“Go ahead.” The guard stepped aside to reveal Senator Wheeler sitting at the far end of a large table set for sixteen, sipping a glass of whiskey on the rocks.
“Good to see you alive, kid,” Senator Wheeler exclaimed, setting the glass down and waving for Oliver to approach.
Oliver stepped past the guard and strode to a chair two seats away from the Senator. He dropped into the seat and tossed his backpack into the chair between them.
“Your father called and said you need to meet with me about our little project. I was under the impression that it had come to an end.”
“Yes. I suppose you were.” Oliver leaned back and crossed his legs under the table, enjoying the confused look on the Senator’s face. “Thanks for meeting with me, though I suppose you had to after the whole screwup with Leonidas Security.”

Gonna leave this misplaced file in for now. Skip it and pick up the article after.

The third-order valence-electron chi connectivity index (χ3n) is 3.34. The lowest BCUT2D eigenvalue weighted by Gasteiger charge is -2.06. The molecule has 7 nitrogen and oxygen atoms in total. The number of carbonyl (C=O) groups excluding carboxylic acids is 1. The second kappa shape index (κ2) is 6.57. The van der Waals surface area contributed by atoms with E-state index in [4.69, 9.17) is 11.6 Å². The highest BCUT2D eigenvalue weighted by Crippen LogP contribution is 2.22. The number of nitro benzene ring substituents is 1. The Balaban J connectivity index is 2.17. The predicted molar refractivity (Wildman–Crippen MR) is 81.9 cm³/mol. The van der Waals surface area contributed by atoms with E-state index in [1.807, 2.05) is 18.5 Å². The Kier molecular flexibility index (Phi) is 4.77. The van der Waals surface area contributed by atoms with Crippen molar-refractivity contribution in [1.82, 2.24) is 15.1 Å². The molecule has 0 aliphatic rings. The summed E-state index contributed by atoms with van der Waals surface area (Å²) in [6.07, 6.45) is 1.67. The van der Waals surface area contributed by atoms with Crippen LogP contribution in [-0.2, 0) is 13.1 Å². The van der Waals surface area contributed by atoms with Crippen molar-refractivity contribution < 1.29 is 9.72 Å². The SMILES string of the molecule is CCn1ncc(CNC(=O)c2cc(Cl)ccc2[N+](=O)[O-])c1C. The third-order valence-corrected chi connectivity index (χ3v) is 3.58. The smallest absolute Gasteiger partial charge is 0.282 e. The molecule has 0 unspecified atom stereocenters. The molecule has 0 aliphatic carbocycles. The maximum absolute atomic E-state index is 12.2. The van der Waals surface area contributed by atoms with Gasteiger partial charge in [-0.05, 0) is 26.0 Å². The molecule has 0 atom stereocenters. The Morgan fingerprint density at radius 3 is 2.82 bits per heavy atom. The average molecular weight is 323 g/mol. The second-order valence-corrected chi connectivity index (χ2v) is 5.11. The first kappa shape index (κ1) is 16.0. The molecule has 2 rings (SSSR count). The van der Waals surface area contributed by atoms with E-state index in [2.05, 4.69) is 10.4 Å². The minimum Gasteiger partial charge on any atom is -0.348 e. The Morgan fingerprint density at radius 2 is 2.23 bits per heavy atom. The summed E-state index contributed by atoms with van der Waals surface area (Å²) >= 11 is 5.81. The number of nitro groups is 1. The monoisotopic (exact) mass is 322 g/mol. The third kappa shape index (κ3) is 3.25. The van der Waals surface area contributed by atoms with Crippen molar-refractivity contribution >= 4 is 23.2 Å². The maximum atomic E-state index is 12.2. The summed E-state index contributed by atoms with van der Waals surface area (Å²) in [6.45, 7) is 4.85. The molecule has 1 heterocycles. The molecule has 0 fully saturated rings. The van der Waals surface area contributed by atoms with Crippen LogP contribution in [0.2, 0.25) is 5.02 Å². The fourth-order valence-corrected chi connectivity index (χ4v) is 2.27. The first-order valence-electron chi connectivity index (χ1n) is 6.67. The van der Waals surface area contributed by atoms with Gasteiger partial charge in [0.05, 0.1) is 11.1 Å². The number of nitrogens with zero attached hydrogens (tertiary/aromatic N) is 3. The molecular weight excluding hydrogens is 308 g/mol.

“I’m not sure what…”
“Please, Senator. You can be honest with me. After all, I’m the man you hired to clean up your mess.”
The Senator was silent for a moment. He worked his jaw back and forth contemplatively, then reached for his glass and took a swallow of the amber liquid. He coughed and said, “I’m not sure what you mean.”
Oliver nodded towards the guard.
The Senator got his meaning and told the man to wait outside the door.
They both waited until the door was closed, then the Senator said, “I had nothing to do with the raid on the vault. That was all Rais Karim.”
Oliver pulled a large brown envelope out of his backpack and slid it down the table towards the senator. “Take a look in there.”
The Senator unclasped the envelope flap and peered inside without dumping out the contents. His face darkened and he gave Oliver a cold look, then he closed the envelope, folded it sharply in half, and slipped it into his suit coat.
“Blackmail is a crime, kid. I hope you know that.”